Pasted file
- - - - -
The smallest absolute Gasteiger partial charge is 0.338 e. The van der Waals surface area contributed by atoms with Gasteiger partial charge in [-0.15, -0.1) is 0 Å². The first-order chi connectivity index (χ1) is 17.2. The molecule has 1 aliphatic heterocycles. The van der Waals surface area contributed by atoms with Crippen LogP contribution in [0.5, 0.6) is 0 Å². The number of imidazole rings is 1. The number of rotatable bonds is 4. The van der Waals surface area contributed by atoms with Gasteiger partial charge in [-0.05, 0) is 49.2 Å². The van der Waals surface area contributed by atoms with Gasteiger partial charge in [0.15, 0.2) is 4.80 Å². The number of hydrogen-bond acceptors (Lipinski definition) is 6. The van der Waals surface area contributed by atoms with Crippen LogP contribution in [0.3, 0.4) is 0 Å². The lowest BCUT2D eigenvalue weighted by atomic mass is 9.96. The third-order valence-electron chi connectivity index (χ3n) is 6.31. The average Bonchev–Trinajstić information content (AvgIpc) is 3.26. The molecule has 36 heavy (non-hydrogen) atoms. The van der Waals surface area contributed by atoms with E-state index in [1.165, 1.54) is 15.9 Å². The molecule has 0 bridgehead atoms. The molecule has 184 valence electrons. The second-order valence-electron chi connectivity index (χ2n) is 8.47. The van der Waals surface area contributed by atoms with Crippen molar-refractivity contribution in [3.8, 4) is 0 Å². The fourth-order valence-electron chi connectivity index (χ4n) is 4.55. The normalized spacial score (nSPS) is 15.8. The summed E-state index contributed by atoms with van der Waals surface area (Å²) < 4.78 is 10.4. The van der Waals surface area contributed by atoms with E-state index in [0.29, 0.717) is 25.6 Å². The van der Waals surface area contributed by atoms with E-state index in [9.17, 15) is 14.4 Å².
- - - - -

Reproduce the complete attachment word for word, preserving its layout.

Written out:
The smallest absolute Gasteiger partial charge is 0.338 e. The van der Waals surface area contributed by atoms with Gasteiger partial charge in [-0.15, -0.1) is 0 Å². The first-order chi connectivity index (χ1) is 17.2. The molecule has 1 aliphatic heterocycles. The van der Waals surface area contributed by atoms with Crippen LogP contribution in [0.5, 0.6) is 0 Å². The number of imidazole rings is 1. The number of rotatable bonds is 4. The van der Waals surface area contributed by atoms with Gasteiger partial charge in [-0.05, 0) is 49.2 Å². The van der Waals surface area contributed by atoms with Gasteiger partial charge in [0.15, 0.2) is 4.80 Å². The number of hydrogen-bond acceptors (Lipinski definition) is 6. The van der Waals surface area contributed by atoms with Crippen LogP contribution in [0.3, 0.4) is 0 Å². The lowest BCUT2D eigenvalue weighted by atomic mass is 9.96. The third-order valence-electron chi connectivity index (χ3n) is 6.31. The average Bonchev–Trinajstić information content (AvgIpc) is 3.26. The molecule has 36 heavy (non-hydrogen) atoms. The van der Waals surface area contributed by atoms with E-state index in [1.165, 1.54) is 15.9 Å². The molecule has 0 bridgehead atoms. The molecule has 184 valence electrons. The second-order valence-electron chi connectivity index (χ2n) is 8.47. The van der Waals surface area contributed by atoms with Crippen molar-refractivity contribution in [3.8, 4) is 0 Å². The fourth-order valence-electron chi connectivity index (χ4n) is 4.55. The normalized spacial score (nSPS) is 15.8. The summed E-state index contributed by atoms with van der Waals surface area (Å²) < 4.78 is 10.4. The van der Waals surface area contributed by atoms with E-state index in [0.29, 0.717) is 25.6 Å². The van der Waals surface area contributed by atoms with E-state index in [9.17, 15) is 14.4 Å².